Phased Array Training
November 3, 2011
As a supplier in phased arrays, Olympus NDT organizes AUT training courses on phased arrays and related subjects. These courses are comprehensive, but are primarily aimed at the lower end of the market, i.e. portables and related instruments. The rationale is that higher-end instruments typically require specialized, well trained operators, while limited application instruments require “go/no-go” interpretation. This leaves a large market for portable phased array instruments requiring general training and certification.
One of the main limitations of training is the requirement to be “certified.” Not surprisingly, certification means different things in different countries. Europe and Asia are working on harmonizing EN 473 and ISO 9712, while North America is working on a different approach. With the U.S., the dominant player in North and South America for NDE training and certification, ASNT has modified the ISO qualifications accordingly. The ASNT-modified ISO 9712 document is reduced, compared with the original ISO document, and the differences between the ASNT ISO version and the global ISO 9712 are illustrated. ASNT is also looking at a new phased array approval process, which would use standard headings, formats and questions for training, but it is unclear when this will be approved. Conveniently, the Nuclear Research Commission has also required improved certifications (i.e. with a blind examination), and the ASME NDE (ANDE) program was developed accordingly.
Hopefully, this will introduce North America to global certifications for NDT training. This would resolve one of the major issues facing manufacturers–a globally accepted phased array certification program.
However, time and again, training has proven to be the limiting factor with phased arrays. One of the main objectives to improve training is to illustrate that certification is a key. Specifically, there are two main factors to look at for training, though as a viewer, not as a regulator:
Ensuring that all operators have globally recognized certification works reasonably well in Europe, Asia, Australasia and maybe Africa where ISO 9712 (3) and its related codes-EN 473 (4), PCN and CSWIP-are functioning. However, this leaves us with limitations in North America, where ASNT (American Society for Non-destructive Testing) is dominant.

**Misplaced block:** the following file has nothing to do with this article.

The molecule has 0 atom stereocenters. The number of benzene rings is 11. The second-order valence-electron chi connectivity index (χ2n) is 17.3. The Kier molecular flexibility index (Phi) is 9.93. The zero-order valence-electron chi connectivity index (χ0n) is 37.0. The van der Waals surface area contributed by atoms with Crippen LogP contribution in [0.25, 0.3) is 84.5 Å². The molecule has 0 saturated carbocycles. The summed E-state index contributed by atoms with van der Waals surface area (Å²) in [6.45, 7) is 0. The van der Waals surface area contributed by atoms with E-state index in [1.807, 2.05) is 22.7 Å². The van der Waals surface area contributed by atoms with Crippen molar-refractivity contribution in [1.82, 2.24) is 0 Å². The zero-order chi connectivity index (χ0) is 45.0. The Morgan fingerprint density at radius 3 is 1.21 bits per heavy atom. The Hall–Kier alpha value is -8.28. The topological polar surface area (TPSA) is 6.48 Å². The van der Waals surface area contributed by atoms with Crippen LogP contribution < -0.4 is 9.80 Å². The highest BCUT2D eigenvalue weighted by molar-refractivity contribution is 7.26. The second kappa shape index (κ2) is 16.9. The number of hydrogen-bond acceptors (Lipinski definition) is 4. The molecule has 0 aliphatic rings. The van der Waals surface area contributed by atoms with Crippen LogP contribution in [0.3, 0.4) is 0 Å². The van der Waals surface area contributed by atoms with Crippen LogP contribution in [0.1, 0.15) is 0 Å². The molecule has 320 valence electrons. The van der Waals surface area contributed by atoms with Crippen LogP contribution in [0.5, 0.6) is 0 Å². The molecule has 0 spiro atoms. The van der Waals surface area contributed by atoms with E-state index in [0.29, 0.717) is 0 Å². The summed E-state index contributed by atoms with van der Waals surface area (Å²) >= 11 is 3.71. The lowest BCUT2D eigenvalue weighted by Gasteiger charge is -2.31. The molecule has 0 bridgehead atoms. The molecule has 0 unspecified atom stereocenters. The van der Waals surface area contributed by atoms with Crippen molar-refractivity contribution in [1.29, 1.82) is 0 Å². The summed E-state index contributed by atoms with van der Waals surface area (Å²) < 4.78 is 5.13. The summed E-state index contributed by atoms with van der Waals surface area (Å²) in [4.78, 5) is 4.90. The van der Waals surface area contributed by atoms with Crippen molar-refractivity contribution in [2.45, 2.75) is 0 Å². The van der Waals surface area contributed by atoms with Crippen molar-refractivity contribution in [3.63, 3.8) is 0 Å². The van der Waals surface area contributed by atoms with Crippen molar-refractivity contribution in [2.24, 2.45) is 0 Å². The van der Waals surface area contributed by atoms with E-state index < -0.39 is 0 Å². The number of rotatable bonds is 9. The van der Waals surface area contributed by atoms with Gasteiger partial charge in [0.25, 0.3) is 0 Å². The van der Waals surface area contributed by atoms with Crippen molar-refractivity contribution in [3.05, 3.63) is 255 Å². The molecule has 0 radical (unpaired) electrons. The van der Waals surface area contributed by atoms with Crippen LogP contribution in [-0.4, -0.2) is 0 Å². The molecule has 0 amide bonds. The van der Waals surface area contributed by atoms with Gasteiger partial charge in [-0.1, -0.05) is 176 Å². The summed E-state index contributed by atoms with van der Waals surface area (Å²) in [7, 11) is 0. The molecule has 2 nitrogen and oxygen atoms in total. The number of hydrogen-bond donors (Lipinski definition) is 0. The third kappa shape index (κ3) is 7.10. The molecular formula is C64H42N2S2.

North American CertificationsASNT has two types of certifications: one is the well-known company certifications, which have their uses (5). To quote, “Employers are responsible for administering the visual acuity, practical and any job-specific examinations required by their written practice to complete the certification process.” This type of certification is company-specific and cannot be transferred by the operator on changing jobs.
The other certification is the ASNT Central Certification Program (6) or ACCP, which is exam-based and transferrable. Neither certification includes advanced techniques like phased arrays and Time-Of-Flight Diffraction (TOFD). Thus there is a hole in North America’s advanced (read: phased arrays) NDT certifications, which is covered elsewhere in the world. According to the ASNT web site, the ACCP Level II UT meets the ISO requirements (though which version of ISO is not clear). ASNT is developing a Body Of Knowledge (BOK) for phased arrays, supplied by one of the Olympus NDT Training Academy Members. This is work in progress, though apparently the outline has been published.
ASNT has developed their own version of ISO 9712 (7), with local adaptations – as permitted by the World Trade Organization. Here, we have some interesting modifications, for example, reducing the required hours for Level II Phased Array training from 80 to 40. In reality, these changes may not be globally acceptable, as Non Tariff Barriers (NTBs) may be erected to eliminate North American manufactured products in export markets.
North American Nuclear CertificationsThere are also nuclear-specific qualifications, in both Europe and North America. In Europe, we have the ENIQ (European Network for Inspection Qualification) (8). This is more of a general framework, with each country having qualification rights to regulate NDE procedures and techniques. ENIQ allows judgment in assessing the need for and extent of physical trials in demonstrating adequate performance.